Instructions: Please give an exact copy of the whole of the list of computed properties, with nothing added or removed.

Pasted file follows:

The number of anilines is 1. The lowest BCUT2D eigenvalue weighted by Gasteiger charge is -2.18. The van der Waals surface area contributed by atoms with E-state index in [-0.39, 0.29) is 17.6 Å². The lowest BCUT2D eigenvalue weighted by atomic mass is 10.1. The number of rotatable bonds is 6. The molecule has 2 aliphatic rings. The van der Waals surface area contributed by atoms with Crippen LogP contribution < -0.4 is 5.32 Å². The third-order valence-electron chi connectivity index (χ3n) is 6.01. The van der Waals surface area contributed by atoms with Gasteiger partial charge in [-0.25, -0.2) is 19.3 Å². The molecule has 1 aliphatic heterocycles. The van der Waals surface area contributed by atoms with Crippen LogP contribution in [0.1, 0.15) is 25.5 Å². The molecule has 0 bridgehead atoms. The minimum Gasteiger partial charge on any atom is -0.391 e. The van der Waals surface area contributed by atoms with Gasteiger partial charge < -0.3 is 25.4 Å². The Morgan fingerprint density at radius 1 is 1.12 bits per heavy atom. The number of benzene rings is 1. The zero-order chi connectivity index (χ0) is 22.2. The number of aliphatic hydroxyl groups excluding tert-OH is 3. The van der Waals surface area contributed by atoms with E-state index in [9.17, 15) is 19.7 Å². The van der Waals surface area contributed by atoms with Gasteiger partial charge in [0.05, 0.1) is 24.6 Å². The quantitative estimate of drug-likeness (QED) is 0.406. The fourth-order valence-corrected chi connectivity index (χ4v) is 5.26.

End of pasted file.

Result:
The number of anilines is 1. The lowest BCUT2D eigenvalue weighted by Gasteiger charge is -2.18. The van der Waals surface area contributed by atoms with E-state index in [-0.39, 0.29) is 17.6 Å². The lowest BCUT2D eigenvalue weighted by atomic mass is 10.1. The number of rotatable bonds is 6. The molecule has 2 aliphatic rings. The van der Waals surface area contributed by atoms with Crippen LogP contribution < -0.4 is 5.32 Å². The third-order valence-electron chi connectivity index (χ3n) is 6.01. The van der Waals surface area contributed by atoms with Gasteiger partial charge in [-0.25, -0.2) is 19.3 Å². The molecule has 1 aliphatic heterocycles. The van der Waals surface area contributed by atoms with Crippen LogP contribution in [0.1, 0.15) is 25.5 Å². The molecule has 0 bridgehead atoms. The minimum Gasteiger partial charge on any atom is -0.391 e. The van der Waals surface area contributed by atoms with Gasteiger partial charge < -0.3 is 25.4 Å². The Morgan fingerprint density at radius 1 is 1.12 bits per heavy atom. The number of benzene rings is 1. The zero-order chi connectivity index (χ0) is 22.2. The number of aliphatic hydroxyl groups excluding tert-OH is 3. The van der Waals surface area contributed by atoms with E-state index in [9.17, 15) is 19.7 Å². The van der Waals surface area contributed by atoms with Gasteiger partial charge in [0.05, 0.1) is 24.6 Å². The quantitative estimate of drug-likeness (QED) is 0.406. The fourth-order valence-corrected chi connectivity index (χ4v) is 5.26.